The China Train

To sum up what I’ve learned in less than two semesters of grad school in China; Studying development in a (developing) country where censorship, hypocrisy and saving-face are embedded in daily life is like falling asleep on the 1 train from Manhattan headed to Brooklyn, only to find out when you wake up that you’re back in Times Square because in fact, the 1 train doesn’t go to Brooklyn at all — the 2 and 3 do, but they’re on the all red line. Basically, the ride was a big fat waste of time and in the end, you end up where you started but angrier.

Here’s the thing about studying development in China; it’s paradoxical. “Chinese Development”, synonymous with economic growth, means only one thing: increase of wealth. But who does the wealth belong to? Let’s sweep that question under the table…

I’m currently taking a Research Design & Thesis Writing course in which the professor warned us against choosing “sensitive” topics to research. “Sensitive” here means anything negatively related to the government. Don’t even think about bringing up the terms “democracy” and “revolution” in a dinner conversation with Chinese officials (unless you’re praising the Cultural Revolution). They’ll eat you alive and feed your bones to the dogs, and then eat them too.

My professor’s specific example of a “sensitive” topic was the Diaoyudao/Senkaku Islands dispute. She is not incorrect to say that finding objective information on the conflict would be difficult in China, and I agree that presenting such a thesis topic to a panel of Chinese professors (many of whom are party members) may arouse uneasiness, but discouraging a group of progressive graduate students of international development from researching issues that are”too sensitive” is both infuriating and laughable.

Tsinghua University is a top-ranking institution and my department is even partnered with the likes of Harvard Kennedy School — impressive, no? — but now that I’m within the institution, it is disgusting how much propaganda and image-building I see the administration feed to its students and the public. Everything looks so good on paper. Our course syllabi look awesome and our professors are famous and award-winning! But as soon as they power on those PPTs (powerpoints) and start lecturing, it’s all China Dream China Dream China Dream. Whose China Dream? Who does the China Dream serve and how? Is the China Dream realizable? These are questions that we scrape the surface of, but no real answer is ever given.

China has come a long, long way since its Opening Up, but its development path is headed in the wrong direction. And just like that 1 train, the China-train might get to the end of the line and turn right on back to Tiananmen Square.


Disturbing Signs of Anti-Japaneseism

Yesterday a cab driver asked me if I thought China and Japan would go to war. Then today I saw this sign outside a real-estate agency in Wudaokou, the local hub of international students:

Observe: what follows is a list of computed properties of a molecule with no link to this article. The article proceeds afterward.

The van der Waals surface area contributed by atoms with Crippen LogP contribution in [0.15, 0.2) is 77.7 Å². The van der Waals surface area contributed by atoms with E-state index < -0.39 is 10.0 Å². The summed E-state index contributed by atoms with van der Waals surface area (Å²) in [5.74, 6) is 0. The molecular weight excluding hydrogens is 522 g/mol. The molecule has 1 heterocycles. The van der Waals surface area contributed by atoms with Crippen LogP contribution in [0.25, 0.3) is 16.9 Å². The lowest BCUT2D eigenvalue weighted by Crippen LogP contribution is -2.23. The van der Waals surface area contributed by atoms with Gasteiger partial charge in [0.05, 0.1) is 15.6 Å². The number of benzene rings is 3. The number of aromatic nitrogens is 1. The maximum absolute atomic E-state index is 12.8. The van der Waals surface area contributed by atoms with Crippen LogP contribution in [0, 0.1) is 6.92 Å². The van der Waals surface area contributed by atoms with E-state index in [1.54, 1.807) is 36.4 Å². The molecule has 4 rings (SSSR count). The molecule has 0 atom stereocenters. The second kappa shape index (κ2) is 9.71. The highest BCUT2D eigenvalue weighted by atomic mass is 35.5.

I was taken aback by the cab driver’s question because though I was aware of China and Japan’s territorial dispute over the East China Sea islands, I hadn’t realized the seriousness and scale of public discontent it had brewed up throughout China. That is until today.

At first when I read the bright yellow sign, I laughed and took a picture thinking My instagram followers will get a kick out of this ridiculous sign.  I had noticed that the Japanese flag was crossed out, and it had bothered me initially, but I didn’t think too much of it. A few hours later, however, as I kept thinking about the flag it increasingly bothered me to the point where I felt angry. It should’ve occurred to me the moment I saw the sign that the crude image of a bleeding Japanese flag could offend a Japanese passer-by. There were, after all, many Japanese students at the surrounding universities, including mine.

With the surge of my own discontent, I marched out of the cafe where I was “doing work” and walked determinedly back to the real-estate agency. I went straight up to the sign with paper and tape in hand and covered up the threatening image.

One of the real-estate agents hanging-out outside (I’ve never seen them working) asked me what I was doing, so I said innocently that I was covering up the bloody flag because it made me uncomfortable. The next thing he asked was if I was Japanese — I had expected this question. Then another employee, a young woman around my age, accused me of vandalizing their property and that that was disrespectful. To this I rebutted it was disrespectful to display such a threatening image in a neighborhood where many Japanese students roamed the streets. These Japanese students came to China to study, to study our language, our culture, and possibly one day to improve Sino-Japanese ties. Regretfully I didn’t say this out loud because I couldn’t think fast enough, especially not in Chinese. Besides, before I could say anything further another employee came at me exclaiming, “Was the Rape of Nanking not disrespectful?!?” Of course it was; it was disgusting and devastating and plain old wrong. But it happened in 1937, and I’m not saying it should be forgotten or forgiven — definitely not — but if we hold onto these bitter grudges we will never move forward.

What the first employee said next was extremely disturbing. When I asked him why they had drawn blood on the flag, he told me it was because the Japanese should be killed, roughly in those words. And he dramatically ripped the paper off to re-expose the bleeding flag. A very strong sinking feeling, similar to nausea, grew in the pit of my stomach. Finally, I left the situation (which captured the attention of a few nosy passerby’s) and went back to the cafe feeling totally defeated and unsettled.

I’ve never been good at defending my arguments, but I know inherently that what I did was right, or at least okay, even if I failed at it. Looking back on what happened, however, I don’t think I handled the situation effectively. It might’ve been more diplomatic if I had asked the real-estate agents who had made the sign if I could cover up the disturbing image explaining that it made me uncomfortable, rather than march right up to it and arguably “vandalize” their property. I think they would’ve at least considered my argument if I had respected their opinion first (even if it was ill-conceived).

I don’t have strong opinions on who should control the Diaoyu/Senkaku Islands, but I don’t think they are worth going to war for. And although I don’t think tensions will actually escalate to that level, the cab driver’s question alarmed me and brought to light the intensity of current unrest — everyone is talking about the dispute and protests broke out in various cities in China, including Beijing, this weekend. I am all for free speech (I grew up in Brookline, Massachusetts), but when it infringes on the livelihood of people around you — making people scared to admit their nationality, making them scared to even come out of their dorm rooms — shouldn’t there be some kind of (non-violent) intervention? Of course not to the scale of attacking the embassy and killing the ambassador…but something.